Iowa GOP Sen. Joni Ernst suggested that the public wants the Senate to rush through a Trump nominee to replace Justice Ruth Bader Ginsburg.
Sen. Joni Ernst (R-IA) blamed Democrats on Friday for her flip-flop on rushing through Supreme Court nominees close to a presidential election.
At a campaign stop in Grimes, Iowa, Ernst explained her sudden change of mind: "What I'm hearing from Iowans is just that they've heard that (Senate Minority Leader) Chuck Schumer has made some pretty big threats months ago, even before any of this came up. And so they see this as a way to push back against the radicalization of our Supreme Court."
The court already has a Republican-appointed conservative majority.
Pressed about her apparent hypocrisy, Ernst suggested that it is OK because, she insisted, Democrats would do the same if they were in control. "What they're hearing from Democrats is that they will pack the court," she said of her constituents. "They'll get rid of the Senate filibuster. And so, you cannot tell me that Democrats would not be doing the same thing right now, and none of them deny that. None of them will deny it."
Ernst said Monday that she would back Donald Trump's scheme to ram through a nominee to replace Justice Ruth Bader Ginsburg, who died last week. "Once the president puts forward his nominee for the Supreme Court, I will carry out my duty—as a member of the Senate Judiciary Committee—to evaluate the nominee for our nation's highest court," she wrote in a statement.
She issued an apology for sending out a fundraising email focused on the Supreme Court vacancy almost immediately after Ginsburg's death was announced, while making sure to note that she "never saw it."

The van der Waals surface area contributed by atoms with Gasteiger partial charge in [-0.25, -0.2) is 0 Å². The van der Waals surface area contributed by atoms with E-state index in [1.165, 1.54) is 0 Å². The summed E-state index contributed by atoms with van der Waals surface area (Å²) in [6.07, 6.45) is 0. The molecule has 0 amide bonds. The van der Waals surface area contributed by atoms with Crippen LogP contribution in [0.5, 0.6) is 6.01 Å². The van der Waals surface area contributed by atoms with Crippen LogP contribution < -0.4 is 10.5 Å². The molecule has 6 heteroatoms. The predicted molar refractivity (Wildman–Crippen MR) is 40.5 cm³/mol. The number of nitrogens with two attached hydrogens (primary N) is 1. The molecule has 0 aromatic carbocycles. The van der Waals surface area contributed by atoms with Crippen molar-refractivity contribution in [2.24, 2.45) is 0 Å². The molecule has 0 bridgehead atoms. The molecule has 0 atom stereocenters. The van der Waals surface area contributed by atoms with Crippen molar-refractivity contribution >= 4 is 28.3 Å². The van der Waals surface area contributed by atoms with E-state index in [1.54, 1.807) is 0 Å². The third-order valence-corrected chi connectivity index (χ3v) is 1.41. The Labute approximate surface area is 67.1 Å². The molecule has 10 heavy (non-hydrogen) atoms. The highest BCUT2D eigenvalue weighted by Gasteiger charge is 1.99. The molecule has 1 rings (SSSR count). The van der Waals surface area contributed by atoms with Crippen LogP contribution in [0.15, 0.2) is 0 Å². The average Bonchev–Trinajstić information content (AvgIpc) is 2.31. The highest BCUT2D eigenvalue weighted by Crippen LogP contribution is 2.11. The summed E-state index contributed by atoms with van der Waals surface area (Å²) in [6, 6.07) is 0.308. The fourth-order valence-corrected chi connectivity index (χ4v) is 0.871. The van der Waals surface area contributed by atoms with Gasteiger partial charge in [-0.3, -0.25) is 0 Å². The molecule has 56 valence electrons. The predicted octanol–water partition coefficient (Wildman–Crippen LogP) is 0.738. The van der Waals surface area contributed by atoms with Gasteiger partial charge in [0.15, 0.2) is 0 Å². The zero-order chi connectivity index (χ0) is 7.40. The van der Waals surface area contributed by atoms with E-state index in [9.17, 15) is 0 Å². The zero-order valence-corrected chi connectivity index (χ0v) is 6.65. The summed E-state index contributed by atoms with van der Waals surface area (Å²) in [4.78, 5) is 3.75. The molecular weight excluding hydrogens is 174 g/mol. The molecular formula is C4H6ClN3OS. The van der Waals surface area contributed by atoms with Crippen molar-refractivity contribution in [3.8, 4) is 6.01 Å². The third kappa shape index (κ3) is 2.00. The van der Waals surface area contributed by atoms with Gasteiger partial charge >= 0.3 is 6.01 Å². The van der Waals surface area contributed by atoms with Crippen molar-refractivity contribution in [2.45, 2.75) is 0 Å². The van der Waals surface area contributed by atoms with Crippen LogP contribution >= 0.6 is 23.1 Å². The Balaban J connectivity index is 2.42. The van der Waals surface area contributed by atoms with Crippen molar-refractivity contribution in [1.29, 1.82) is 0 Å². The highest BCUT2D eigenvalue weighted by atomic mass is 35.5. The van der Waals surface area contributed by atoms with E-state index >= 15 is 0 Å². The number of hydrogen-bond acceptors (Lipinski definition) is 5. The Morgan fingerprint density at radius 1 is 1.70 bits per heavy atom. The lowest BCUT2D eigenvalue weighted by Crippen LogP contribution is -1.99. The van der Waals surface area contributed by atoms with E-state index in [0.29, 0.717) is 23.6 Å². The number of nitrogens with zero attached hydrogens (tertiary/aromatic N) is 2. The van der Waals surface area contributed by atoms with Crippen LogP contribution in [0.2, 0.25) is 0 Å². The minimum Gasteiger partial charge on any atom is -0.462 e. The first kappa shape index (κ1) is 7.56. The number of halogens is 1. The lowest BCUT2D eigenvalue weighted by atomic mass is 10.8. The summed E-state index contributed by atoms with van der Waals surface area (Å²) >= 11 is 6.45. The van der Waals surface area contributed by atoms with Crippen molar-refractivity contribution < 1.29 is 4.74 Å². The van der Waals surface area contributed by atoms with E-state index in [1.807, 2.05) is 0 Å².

Four years ago, Ernst joined with other Senate Republicans to block the nomination of Judge Merrick Garland, President Barack Obama's choice to replace the late Justice Antonin Scalia on the Supreme Court, even refusing to hold hearings.
"In the midst of a critical election, the American people deserve to have a say in this important decision that will impact the course of our country for years to come," she said in a statement in March 2016. "This is not about any particular nominee; rather this is about giving the American people a voice."
"We must wait to see what the people say this November, and then our next president will put forward a nominee," Ernst said then.
She and the GOP Senate majority kept the seat vacant for a full year, allowing Trump to nominate Neil Gorsuch to the court after his inauguration in 2017.
Even after Trump took office, Ernst stood by her view that no Supreme Court seats should be filled in election years. She told the Des Moines Register in July 2018 that no sitting president should appoint justices to the Supreme Court in a presidential election year, even if it was Trump. "It's precedent set," she told the paper, "So come 2020, if there's an opening, I'm sure you'll remind me of that."
But on Friday, Ernst claimed that the voters want the seat filled, and that that is fine because the Republicans hold both the White House and the Senate. "I think Iowans see the situation is different," she said. "There was divided government then. We have a president and a Republican Senate at this point. I'll do my duty, whatever that is. However the committee decides to proceed is how I'll decide to proceed."
Poll after poll has shown most Americans do not want Trump to fill Ginsburg's seat unless he wins reelection in November. Ginsburg's dying wish was that her replacement should be chosen by the next president. A poll conducted Sept. 21-24 found that, by a nearly 20-point margin, voters want those wishes honored.
And in Iowa, polls have also shown that voters don't want Ernst to still be in the Senate come January. According to RealClear Politics' polling average, she is trailing Democrat Theresa Greenfield by 2.6% five weeks before the election. This makes her even less popular in the state than Trump, who is currently polling at dead even with Joe Biden in the state.
A spokesperson for Ernst did not immediately respond to an inquiry for this story.
Published with permission of The American Independent Foundation.